Senator Panfilo M. Lacson said Monday said the fight against the country’s lingering problem on corruption should serve as the driving force behind the true unification of the opposition.
“Corruption is the issue here, not politics nor personalities,” Lacson said, referring to former President Joseph Estrada’s pronouncements that he would try to settle the row between Lacson and Villar.
“With all due respect to the former President, the P200-million C-5 discovery and its attendant anomalies are not about personal conflicts. They are about corruption, and the abuse of power for personal gain,” he added.
“I feel sorry that the former President doesn’t get it. I said it before and I will say it again. The fight against corruption should unite the opposition instead of divide it,” he said.
Lacson said the true opposition should join hands in waging war versus corruption in government – no matter in high or low places and whether in the executive, legislative or judicial branch — instead of being divided over the issue.
“I miss the days when we were one in the fight against corruption being committed by people in this administration,” Lacson said.
Lacson said the C5 controversy, which was bared during a Developmental Budget Coordinating Council hearing last Sept. 15, will not be resolved with Villar continuously dodging the legitimate arguments regarding possible conflict of interest between his business activities and government position.
He noted that no less than Senate Finance Committee chairman Juan Ponce Enrile and Budget Secretary Rolando Andaya Jr. said Villar caused the insertion of an additional P200 million in the 2008 budget for the C-5 Extension Road.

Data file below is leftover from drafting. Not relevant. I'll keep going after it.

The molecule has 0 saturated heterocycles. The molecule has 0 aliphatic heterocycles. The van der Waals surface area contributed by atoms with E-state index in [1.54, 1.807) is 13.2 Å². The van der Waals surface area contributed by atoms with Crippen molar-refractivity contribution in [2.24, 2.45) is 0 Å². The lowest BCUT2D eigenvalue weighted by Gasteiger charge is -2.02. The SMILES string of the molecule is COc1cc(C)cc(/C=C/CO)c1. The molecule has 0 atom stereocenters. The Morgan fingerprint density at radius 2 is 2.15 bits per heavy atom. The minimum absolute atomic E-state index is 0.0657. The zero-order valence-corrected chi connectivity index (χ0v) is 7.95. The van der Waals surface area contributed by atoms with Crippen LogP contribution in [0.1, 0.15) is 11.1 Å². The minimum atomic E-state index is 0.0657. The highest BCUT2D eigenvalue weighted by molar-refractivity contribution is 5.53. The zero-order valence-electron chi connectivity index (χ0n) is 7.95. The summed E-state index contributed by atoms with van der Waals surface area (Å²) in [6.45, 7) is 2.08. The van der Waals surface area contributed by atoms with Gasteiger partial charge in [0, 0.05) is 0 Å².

Lacson said Public Works Secretary Hermogenes Ebdane Jr. likewise said it was Villar who caused the relocation of the originally-planned C-5 route, from one that would have passed Amvel Properties where road right-of-way payments worth P1.2 billion pesos had already been paid, into another location in the boundary of Parañaque and Las Piñas cities, where additional expenses of at least P710 million were incurred.
Documents from the DPWH showed 12 of the 39 lots traversed belong to three Villar-owned and controlled corporations, he added. Lacson noted these are now the subject of ethics committee hearings that Sen. Pilar Juliana Cayetano promised to call.
“The issue is corruption. And I would not be true to my sworn duties as an elected senator if I were to treat the matter selectively. We have exposed the dealings of the executive repeatedly and without let-up, so we have no moral authority if we are not going to expose dealings made by a member of the Senate,” Lacson said.